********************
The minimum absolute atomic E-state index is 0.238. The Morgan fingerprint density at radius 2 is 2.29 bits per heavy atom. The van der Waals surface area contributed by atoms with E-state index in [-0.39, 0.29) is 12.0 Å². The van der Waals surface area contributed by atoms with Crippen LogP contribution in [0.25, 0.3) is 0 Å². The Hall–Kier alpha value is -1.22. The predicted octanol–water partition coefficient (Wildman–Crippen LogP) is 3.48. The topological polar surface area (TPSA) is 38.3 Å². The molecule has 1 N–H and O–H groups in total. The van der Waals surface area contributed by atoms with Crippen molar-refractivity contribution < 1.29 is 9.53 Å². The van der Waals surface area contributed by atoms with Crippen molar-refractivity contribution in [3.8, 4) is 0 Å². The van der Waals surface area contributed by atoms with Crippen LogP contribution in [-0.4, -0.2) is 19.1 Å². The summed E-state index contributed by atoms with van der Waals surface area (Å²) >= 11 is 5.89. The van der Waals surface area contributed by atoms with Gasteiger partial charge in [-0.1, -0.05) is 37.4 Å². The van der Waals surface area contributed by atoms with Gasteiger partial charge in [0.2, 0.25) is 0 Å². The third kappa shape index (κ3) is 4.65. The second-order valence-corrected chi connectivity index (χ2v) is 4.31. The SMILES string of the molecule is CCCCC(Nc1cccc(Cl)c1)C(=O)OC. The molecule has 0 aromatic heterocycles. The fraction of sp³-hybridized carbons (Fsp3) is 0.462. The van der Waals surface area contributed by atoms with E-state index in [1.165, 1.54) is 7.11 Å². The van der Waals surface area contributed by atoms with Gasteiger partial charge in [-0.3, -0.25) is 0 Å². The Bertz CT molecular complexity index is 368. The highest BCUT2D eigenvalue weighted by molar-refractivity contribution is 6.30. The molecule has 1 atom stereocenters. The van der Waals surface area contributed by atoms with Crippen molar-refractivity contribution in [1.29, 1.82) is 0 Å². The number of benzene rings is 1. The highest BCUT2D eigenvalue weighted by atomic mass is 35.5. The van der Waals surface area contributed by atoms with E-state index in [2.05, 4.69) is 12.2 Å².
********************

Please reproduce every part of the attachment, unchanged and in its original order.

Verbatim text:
The minimum absolute atomic E-state index is 0.238. The Morgan fingerprint density at radius 2 is 2.29 bits per heavy atom. The van der Waals surface area contributed by atoms with E-state index in [-0.39, 0.29) is 12.0 Å². The van der Waals surface area contributed by atoms with Crippen LogP contribution in [0.25, 0.3) is 0 Å². The Hall–Kier alpha value is -1.22. The predicted octanol–water partition coefficient (Wildman–Crippen LogP) is 3.48. The topological polar surface area (TPSA) is 38.3 Å². The molecule has 1 N–H and O–H groups in total. The van der Waals surface area contributed by atoms with Crippen molar-refractivity contribution < 1.29 is 9.53 Å². The van der Waals surface area contributed by atoms with Crippen molar-refractivity contribution in [3.8, 4) is 0 Å². The van der Waals surface area contributed by atoms with Crippen LogP contribution in [-0.4, -0.2) is 19.1 Å². The summed E-state index contributed by atoms with van der Waals surface area (Å²) >= 11 is 5.89. The van der Waals surface area contributed by atoms with Gasteiger partial charge in [-0.1, -0.05) is 37.4 Å². The van der Waals surface area contributed by atoms with Gasteiger partial charge in [0.2, 0.25) is 0 Å². The third kappa shape index (κ3) is 4.65. The second-order valence-corrected chi connectivity index (χ2v) is 4.31. The SMILES string of the molecule is CCCCC(Nc1cccc(Cl)c1)C(=O)OC. The molecule has 0 aromatic heterocycles. The fraction of sp³-hybridized carbons (Fsp3) is 0.462. The van der Waals surface area contributed by atoms with E-state index in [1.165, 1.54) is 7.11 Å². The van der Waals surface area contributed by atoms with Gasteiger partial charge in [-0.3, -0.25) is 0 Å². The Bertz CT molecular complexity index is 368. The highest BCUT2D eigenvalue weighted by molar-refractivity contribution is 6.30. The molecule has 1 atom stereocenters. The van der Waals surface area contributed by atoms with Crippen molar-refractivity contribution in [1.29, 1.82) is 0 Å². The number of benzene rings is 1. The highest BCUT2D eigenvalue weighted by atomic mass is 35.5. The van der Waals surface area contributed by atoms with E-state index in [2.05, 4.69) is 12.2 Å².